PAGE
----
On a planet that’s 70% water, it’s perhaps no surprise that there are some interesting objects under the sea. Here we take a look at just 403 of them. Some of these things occurred naturally; some were put there deliberately. One of them may have been made deliberately but nobody can remember. Take a deep breath…
Yonaguni Monument | Japan
The Yonaguni Monument off the coast of Japan is a site of much debate among geologists and archaeologists (well, they debate it when they get back to the surface). Opinions differ over whether the giant rock formations are natural, man-made or a combination of the two.
The monument’s main structure is massive (490 x 130 x 90 feet), and is defined by flat surfaces and straight edges. Those who believe the formation to be natural say that the monument’s sandstone contains many layers that can break off cleanly, leaving these geometric shapes. Those who believe the structure is man-made, however, point to the rock’s right-angled corners and straight rows of holes to be evidence of human involvement. I’m no geology expert, but I have seen some videos of the site on YouTube, so I feel qualified to say that the monument was definitely made by people.
If humans were involved in shaping the Yonaguni rocks, they wouldn’t have done it underwater. Two theories exist for how they could’ve achieved this – either the monument was formed during the last ice age, when sea levels were lower, or it was constructed on land but then swallowed up, Atlantis-style, following a large earthquake. Either way, it wasn’t made recently. It’s strange to think that ancient civilizations may have been making such large structures that we, as a species, simply forgot all about.
Statues | Mexico
Just off Cancun, you can find 400 Mexicans under the sea…in an underwater sculpture museum by British artist Jason deCaires Taylor.
Taylor took casts from 400 different Mexicans to create his statues, which were then placed on the seabed at depths of up to 12 metres. Apparently, of the 400 models, not a single one thought it would be funny to pull a face as if they were drowning.
The sculptures are an example of eco-art and have an environmental benefit. Each one is made from pH neutral material and is placed deliberately to encourage coral growth. These artificial reefs provide a home for sea life and, by attracting tourists away from natural reefs, allow them to recover and flourish. By using human forms for this purpose, Taylor hopes to show how people can have a positive impact on their environment. It’s fair to say that, as underwater statues go, these are significantly more impressive than the little diver who lives in my fish tank.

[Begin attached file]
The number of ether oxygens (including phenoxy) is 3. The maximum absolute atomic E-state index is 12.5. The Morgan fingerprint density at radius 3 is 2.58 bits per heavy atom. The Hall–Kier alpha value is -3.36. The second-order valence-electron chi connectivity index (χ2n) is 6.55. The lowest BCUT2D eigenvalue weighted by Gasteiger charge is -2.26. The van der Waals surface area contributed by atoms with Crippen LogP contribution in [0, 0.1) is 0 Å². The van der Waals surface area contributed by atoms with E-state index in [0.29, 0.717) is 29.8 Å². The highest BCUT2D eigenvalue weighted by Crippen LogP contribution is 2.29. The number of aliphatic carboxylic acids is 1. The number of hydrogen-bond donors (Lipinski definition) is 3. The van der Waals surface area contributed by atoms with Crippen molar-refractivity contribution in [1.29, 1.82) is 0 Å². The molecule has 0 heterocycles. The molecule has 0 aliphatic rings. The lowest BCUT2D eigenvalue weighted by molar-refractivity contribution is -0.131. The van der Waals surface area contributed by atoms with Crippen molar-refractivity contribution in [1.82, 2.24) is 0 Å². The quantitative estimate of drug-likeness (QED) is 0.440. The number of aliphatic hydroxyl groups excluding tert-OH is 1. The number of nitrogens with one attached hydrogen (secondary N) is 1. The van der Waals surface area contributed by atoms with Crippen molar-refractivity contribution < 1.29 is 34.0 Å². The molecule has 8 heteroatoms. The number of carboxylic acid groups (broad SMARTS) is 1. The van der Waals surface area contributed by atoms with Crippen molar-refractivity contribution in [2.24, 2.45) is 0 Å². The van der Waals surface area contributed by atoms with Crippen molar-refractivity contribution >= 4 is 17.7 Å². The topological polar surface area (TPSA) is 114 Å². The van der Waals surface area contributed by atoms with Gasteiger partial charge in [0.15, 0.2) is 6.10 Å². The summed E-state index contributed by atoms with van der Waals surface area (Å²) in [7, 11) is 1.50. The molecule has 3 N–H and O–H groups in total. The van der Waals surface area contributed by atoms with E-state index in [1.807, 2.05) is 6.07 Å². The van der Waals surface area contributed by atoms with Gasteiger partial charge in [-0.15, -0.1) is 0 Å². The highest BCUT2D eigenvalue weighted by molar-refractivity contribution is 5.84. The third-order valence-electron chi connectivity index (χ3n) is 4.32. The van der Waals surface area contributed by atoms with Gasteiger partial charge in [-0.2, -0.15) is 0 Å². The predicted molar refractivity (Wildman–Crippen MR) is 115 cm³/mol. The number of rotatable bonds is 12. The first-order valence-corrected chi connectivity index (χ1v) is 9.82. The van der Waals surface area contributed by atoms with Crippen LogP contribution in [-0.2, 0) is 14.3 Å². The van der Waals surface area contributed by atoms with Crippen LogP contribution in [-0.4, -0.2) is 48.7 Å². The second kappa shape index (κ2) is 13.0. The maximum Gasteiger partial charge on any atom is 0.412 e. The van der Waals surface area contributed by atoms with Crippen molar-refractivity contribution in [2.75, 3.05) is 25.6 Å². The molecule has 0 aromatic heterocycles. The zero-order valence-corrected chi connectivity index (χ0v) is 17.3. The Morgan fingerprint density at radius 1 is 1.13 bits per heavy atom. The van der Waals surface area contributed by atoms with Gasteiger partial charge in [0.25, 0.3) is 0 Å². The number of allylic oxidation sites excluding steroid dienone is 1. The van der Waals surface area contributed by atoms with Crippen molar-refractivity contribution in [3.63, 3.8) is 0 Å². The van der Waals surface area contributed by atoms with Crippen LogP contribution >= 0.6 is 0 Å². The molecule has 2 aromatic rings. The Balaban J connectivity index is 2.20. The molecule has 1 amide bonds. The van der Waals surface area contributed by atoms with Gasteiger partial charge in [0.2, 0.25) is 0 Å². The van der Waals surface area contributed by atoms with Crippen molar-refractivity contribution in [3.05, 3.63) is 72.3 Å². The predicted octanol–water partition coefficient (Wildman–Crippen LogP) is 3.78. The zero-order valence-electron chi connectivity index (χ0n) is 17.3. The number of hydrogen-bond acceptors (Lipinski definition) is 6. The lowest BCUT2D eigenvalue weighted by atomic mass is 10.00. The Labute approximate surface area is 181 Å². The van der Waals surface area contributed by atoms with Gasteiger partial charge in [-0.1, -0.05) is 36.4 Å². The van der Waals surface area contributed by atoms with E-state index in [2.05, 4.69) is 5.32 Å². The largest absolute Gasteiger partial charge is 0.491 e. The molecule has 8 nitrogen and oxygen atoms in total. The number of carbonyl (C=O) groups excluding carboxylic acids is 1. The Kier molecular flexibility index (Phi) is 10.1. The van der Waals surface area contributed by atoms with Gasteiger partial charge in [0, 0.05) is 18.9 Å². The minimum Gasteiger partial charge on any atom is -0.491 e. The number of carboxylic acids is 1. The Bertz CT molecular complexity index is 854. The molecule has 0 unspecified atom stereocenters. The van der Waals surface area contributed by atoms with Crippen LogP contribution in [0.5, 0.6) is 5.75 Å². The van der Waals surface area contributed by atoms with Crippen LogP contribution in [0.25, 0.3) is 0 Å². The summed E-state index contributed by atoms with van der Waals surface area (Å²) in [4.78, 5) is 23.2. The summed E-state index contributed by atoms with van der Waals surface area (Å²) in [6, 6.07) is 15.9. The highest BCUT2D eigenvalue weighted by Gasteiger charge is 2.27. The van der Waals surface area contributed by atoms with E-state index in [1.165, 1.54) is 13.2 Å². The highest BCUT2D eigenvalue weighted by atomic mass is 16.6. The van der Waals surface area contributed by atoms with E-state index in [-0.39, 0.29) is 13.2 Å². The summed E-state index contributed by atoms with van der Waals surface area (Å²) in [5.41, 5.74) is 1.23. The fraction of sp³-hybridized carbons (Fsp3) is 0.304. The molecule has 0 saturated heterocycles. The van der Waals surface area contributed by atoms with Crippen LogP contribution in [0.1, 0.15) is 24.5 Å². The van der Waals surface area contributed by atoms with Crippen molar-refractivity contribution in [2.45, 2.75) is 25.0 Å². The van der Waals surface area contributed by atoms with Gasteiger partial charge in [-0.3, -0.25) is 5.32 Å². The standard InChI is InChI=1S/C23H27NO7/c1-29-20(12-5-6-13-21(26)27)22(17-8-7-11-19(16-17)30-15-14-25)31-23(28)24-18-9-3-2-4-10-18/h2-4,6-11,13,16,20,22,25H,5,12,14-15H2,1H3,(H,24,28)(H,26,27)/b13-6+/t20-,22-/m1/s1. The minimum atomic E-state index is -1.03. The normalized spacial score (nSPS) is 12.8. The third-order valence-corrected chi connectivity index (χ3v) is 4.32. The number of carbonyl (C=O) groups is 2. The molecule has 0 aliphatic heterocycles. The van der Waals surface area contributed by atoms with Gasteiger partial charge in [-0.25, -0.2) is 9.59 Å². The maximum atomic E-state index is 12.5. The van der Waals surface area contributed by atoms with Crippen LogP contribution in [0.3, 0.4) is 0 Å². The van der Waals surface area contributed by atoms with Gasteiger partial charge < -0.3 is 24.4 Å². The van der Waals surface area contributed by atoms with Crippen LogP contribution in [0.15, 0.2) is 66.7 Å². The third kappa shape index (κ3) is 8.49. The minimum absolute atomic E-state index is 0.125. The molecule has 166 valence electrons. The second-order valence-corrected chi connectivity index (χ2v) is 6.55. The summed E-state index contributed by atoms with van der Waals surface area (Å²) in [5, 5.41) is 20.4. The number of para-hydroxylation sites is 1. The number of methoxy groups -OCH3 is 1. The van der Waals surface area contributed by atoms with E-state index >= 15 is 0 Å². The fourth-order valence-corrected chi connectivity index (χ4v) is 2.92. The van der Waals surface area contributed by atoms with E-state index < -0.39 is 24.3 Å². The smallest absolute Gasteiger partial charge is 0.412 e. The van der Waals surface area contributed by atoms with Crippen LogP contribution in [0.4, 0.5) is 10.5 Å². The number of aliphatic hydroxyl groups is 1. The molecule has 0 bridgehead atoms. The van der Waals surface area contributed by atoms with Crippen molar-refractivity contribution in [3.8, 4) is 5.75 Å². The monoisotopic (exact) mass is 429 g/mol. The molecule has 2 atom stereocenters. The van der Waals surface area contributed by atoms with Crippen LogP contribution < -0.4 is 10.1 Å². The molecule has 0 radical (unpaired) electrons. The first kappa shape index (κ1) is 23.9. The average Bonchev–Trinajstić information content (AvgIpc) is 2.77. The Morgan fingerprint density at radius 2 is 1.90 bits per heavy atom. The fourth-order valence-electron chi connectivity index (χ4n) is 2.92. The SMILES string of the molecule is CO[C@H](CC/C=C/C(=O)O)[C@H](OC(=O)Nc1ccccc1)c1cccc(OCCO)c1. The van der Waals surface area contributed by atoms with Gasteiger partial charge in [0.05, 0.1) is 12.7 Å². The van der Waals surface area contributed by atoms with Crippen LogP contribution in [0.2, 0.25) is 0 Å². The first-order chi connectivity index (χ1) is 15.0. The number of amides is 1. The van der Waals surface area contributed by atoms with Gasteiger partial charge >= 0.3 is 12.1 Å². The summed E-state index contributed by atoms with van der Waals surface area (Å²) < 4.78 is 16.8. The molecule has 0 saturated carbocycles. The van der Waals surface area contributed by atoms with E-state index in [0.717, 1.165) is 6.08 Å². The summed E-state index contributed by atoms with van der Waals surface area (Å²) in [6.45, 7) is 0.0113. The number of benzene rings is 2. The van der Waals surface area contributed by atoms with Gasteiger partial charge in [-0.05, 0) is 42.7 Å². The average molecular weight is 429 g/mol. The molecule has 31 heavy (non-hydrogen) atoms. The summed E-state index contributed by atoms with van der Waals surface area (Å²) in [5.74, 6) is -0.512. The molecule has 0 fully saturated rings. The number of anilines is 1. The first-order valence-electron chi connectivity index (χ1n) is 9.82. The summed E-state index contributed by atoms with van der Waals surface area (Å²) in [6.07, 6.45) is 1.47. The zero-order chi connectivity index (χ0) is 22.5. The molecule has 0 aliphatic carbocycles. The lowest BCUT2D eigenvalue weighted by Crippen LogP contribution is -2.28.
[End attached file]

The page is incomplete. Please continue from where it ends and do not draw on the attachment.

UFO | Baltic Sea
Could a flying saucer really have crash landed in the Baltic Sea? I suppose it’s no more unlikely than a flying saucer crash landing anywhere else.
A Swedish research team, in the area looking for shipwrecks, were surprised to find a curious circular formation beneath the water. This big round object, 60 feet in diameter, appears to have left tracks behind where it has scraped along the seabed (just like the tracks a crashing UFO would form or, for that matter, anything else moving in a straight line through the sand). Strangely, this potential flying saucer looks almost exactly like the Millennium Falcon which, as all true Star Wars fans know, was the spaceship driven by Darth Vader.
Of course, UFO stands for “unidentified flying object” so, without further evidence, the Baltic Sea find remains just a UO. Further explorations are needed to determine exactly what’s down there, but these could be very expensive. If the object does turn out to be an alien spacecraft, it would be possibly the greatest discovery in the history of mankind; if, however, it’s just an unusually-shaped pile of rocks, the whole expedition would be a massive waste of money. So far, nobody has been prepared to take the gamble.
Aquarius Reef Base | Florida
Four miles off the Florida coast (and 50 feet down) is the Aquarius Reef Base, a marine research centre. Divers swim down to the base, then pop up through the wet porch into a scientific laboratory. The underwater facility measures 43 x 20 feet (similar to my flat), contains only basic home comforts (similar to my flat), and is located in an inhospitable, sometimes dangerous environment (exactly like my flat).
Six aquanauts at a time are locked in the facility, for periods of up to two weeks, all under the oppression of 2.5 atmospheres. Any arguments within the base need to be quickly resolved – anyone wanting to storm out for a long lunch would have to first undergo a 16-hour decompression procedure.
When it was first sunk in 1988, Aquarius was painted yellow (as all submarines should be). Since then, the outside of the base has lost its shine and has begun to blend in with the surroundings. It’s nice to imagine that, like the Yonaguni monument, future humans might find the submerged facility, covered in dirt and barnacles on the bottom of the sea, and be totally confused about what it’s doing there.
Should you decide to head beneath the waves in search of these, make sure your travel insurance is in place and covers you for the adventure.